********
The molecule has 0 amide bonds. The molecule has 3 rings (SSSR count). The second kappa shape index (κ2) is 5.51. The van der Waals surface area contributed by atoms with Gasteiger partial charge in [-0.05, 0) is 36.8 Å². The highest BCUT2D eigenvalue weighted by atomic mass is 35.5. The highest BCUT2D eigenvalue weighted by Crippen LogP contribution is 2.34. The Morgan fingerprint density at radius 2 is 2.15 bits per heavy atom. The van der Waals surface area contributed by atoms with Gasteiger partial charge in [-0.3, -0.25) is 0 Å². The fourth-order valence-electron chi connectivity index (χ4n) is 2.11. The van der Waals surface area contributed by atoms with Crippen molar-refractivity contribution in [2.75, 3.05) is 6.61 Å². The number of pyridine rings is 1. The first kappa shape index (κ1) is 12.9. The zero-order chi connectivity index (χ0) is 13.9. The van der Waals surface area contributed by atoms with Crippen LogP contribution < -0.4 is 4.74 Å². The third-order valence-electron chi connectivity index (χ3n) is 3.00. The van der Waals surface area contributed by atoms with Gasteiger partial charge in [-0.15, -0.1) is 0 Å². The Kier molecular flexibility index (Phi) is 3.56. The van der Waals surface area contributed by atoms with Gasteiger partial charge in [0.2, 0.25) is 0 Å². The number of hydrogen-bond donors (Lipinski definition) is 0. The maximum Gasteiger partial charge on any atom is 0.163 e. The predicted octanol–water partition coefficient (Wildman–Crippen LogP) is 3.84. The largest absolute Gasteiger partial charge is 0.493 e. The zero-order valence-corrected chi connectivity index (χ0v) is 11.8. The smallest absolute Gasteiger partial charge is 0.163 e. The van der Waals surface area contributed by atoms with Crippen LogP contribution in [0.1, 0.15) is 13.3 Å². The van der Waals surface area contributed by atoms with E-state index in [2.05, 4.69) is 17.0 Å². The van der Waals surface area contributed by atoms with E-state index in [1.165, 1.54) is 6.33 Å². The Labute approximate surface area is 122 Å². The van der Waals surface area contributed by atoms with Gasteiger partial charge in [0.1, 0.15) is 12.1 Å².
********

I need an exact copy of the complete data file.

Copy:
The molecule has 0 amide bonds. The molecule has 3 rings (SSSR count). The second kappa shape index (κ2) is 5.51. The van der Waals surface area contributed by atoms with Gasteiger partial charge in [-0.05, 0) is 36.8 Å². The highest BCUT2D eigenvalue weighted by atomic mass is 35.5. The highest BCUT2D eigenvalue weighted by Crippen LogP contribution is 2.34. The Morgan fingerprint density at radius 2 is 2.15 bits per heavy atom. The van der Waals surface area contributed by atoms with Gasteiger partial charge in [-0.3, -0.25) is 0 Å². The fourth-order valence-electron chi connectivity index (χ4n) is 2.11. The van der Waals surface area contributed by atoms with Crippen molar-refractivity contribution in [2.75, 3.05) is 6.61 Å². The number of pyridine rings is 1. The first kappa shape index (κ1) is 12.9. The zero-order chi connectivity index (χ0) is 13.9. The van der Waals surface area contributed by atoms with Crippen LogP contribution < -0.4 is 4.74 Å². The third-order valence-electron chi connectivity index (χ3n) is 3.00. The van der Waals surface area contributed by atoms with Gasteiger partial charge in [-0.15, -0.1) is 0 Å². The Kier molecular flexibility index (Phi) is 3.56. The van der Waals surface area contributed by atoms with Gasteiger partial charge in [0.2, 0.25) is 0 Å². The number of hydrogen-bond donors (Lipinski definition) is 0. The maximum Gasteiger partial charge on any atom is 0.163 e. The predicted octanol–water partition coefficient (Wildman–Crippen LogP) is 3.84. The largest absolute Gasteiger partial charge is 0.493 e. The zero-order valence-corrected chi connectivity index (χ0v) is 11.8. The smallest absolute Gasteiger partial charge is 0.163 e. The van der Waals surface area contributed by atoms with Crippen LogP contribution in [0.1, 0.15) is 13.3 Å². The van der Waals surface area contributed by atoms with E-state index in [2.05, 4.69) is 17.0 Å². The van der Waals surface area contributed by atoms with E-state index in [1.165, 1.54) is 6.33 Å². The Labute approximate surface area is 122 Å². The van der Waals surface area contributed by atoms with Gasteiger partial charge in [0.1, 0.15) is 12.1 Å².